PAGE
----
The world remembers Hitler’s annexation of Czechoslovakia in 1939 as just one of the many events that led to World War II. But for the Czech and Slovak peoples the event marked the end of their 20-year-old free and democratic republic, and the beginning of a five-decade-long nightmare of foreign occupation.

In 1941, as if to erase any memory of freedom, the Nazis destroyed a monument symbolizing Czech independence that had stood in Prague since 1928. Today, seventy years after its destruction, that monument has been rebuilt.

Yet few Americans know that the monument being unveiled today honors President Woodrow Wilson, who in 1918 supported the Czech and Slovak bid for independence in the aftermath of World War I.

In fact, the Czech people so revere Wilson’s role in securing their freedom that the monument erected to his memory stood – and now stands again – in front of Prague’s main train station, which is named after Wilson.

As Chairman of the American Friends of the Czech Republic (AFoCR), I have the honor of participating in the Woodrow Wilson Monument rededication events taking place this week in Prague.

For several years, AFoCR, an independent, non-profit organization dedicated to strengthening the relationship between the United States and the Czech Republic, has worked side-by-side with the Czech authorities and Prague officials to ensure that this day would come.

I am proud to be joined by former Czech President Václav Havel, former Secretary of State Madeleine Albright, who was born in Prague, and U.S. Ambassador Norman Eisen.

The story of the Wilson Monument, its destruction and resurrection, is the story of a friendship between two nations that has lasted for nearly 100 years.

It began with Wilson and the support he gave at the end of World War I to Czech patriot Tomáš Masaryk. During the war, Masaryk traveled throughout the United States and spoke before thousands in cities like Philadelphia and Chicago, urging Americans to support a Czechoslovak state. During his U.S. tour, the future president of a free and democratic Czechoslovakia convinced Wilson to put the full support of the United States behind his people’s aspiration for independence.

Students of history will know Wilson’s ambition of leading a war-weary Europe still shocked at the degree of death and destruction from War World I. His grandest idea – the League of Nations – failed to save the world from war once again, although it led to the establishment of the United Nations. But his first and most immediate impact was the support he gave to Masaryk and the founding of a new Czech-Slovak state.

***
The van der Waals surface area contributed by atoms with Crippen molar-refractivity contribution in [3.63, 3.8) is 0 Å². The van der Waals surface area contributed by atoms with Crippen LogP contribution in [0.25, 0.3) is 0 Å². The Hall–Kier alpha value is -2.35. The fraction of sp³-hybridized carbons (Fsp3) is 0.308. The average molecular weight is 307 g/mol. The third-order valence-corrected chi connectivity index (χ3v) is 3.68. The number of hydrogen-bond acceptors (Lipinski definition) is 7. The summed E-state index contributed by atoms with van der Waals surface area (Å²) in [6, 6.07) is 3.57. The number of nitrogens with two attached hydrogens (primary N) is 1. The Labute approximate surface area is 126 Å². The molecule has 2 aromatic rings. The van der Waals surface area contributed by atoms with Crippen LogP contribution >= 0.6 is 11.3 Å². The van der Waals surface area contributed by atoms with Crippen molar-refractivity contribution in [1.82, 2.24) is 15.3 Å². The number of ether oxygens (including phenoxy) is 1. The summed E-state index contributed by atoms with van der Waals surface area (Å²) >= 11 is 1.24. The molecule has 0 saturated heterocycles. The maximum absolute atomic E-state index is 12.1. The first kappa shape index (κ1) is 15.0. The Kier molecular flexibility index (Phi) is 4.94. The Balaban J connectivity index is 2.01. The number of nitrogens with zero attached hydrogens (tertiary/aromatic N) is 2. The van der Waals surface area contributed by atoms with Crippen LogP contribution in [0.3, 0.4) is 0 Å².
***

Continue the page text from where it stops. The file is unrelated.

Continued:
Indeed, Masaryk modeled the new Czechoslovak constitution after the U.S. Constitution. In 1918, he said, “We accept the American principles as laid down by President Wilson: the principles of liberated mankind, of the actual equality of nations, and of governments deriving all their just powers from the consent of the governed.” Unfortunately, the new republic found itself consumed by the great totalitarian states of the 20th Century, first the Nazis then the Soviet Union, crushing the fledgling democracy.

Since its liberation from behind the Iron Curtain, the Czech Republic has reemerged as a staunch ally of the United States. Czech soldiers have followed their American counterparts into both Afghanistan and Iraq, just as their exiled forebears fought beside Allied soldiers in World War II.

Today, Prague is one of the most prosperous, beautiful capitals in the world, thanks to the Czech Republic’s embrace of free-market principles.

Indeed, the resurgence of the Czech people following decades of oppressive rule is once more symbolized by today’s rededication of the Woodrow Wilson Monument. After all the hardship and suffering that the Czechs have endured, they have never forgotten the role the United States and its president played in securing their freedom.

Fred Malek is the chairman of the board of the American Friends of the Czech Republic. He served as an adviser to Presidents Nixon, Reagan, and George H.W. Bush.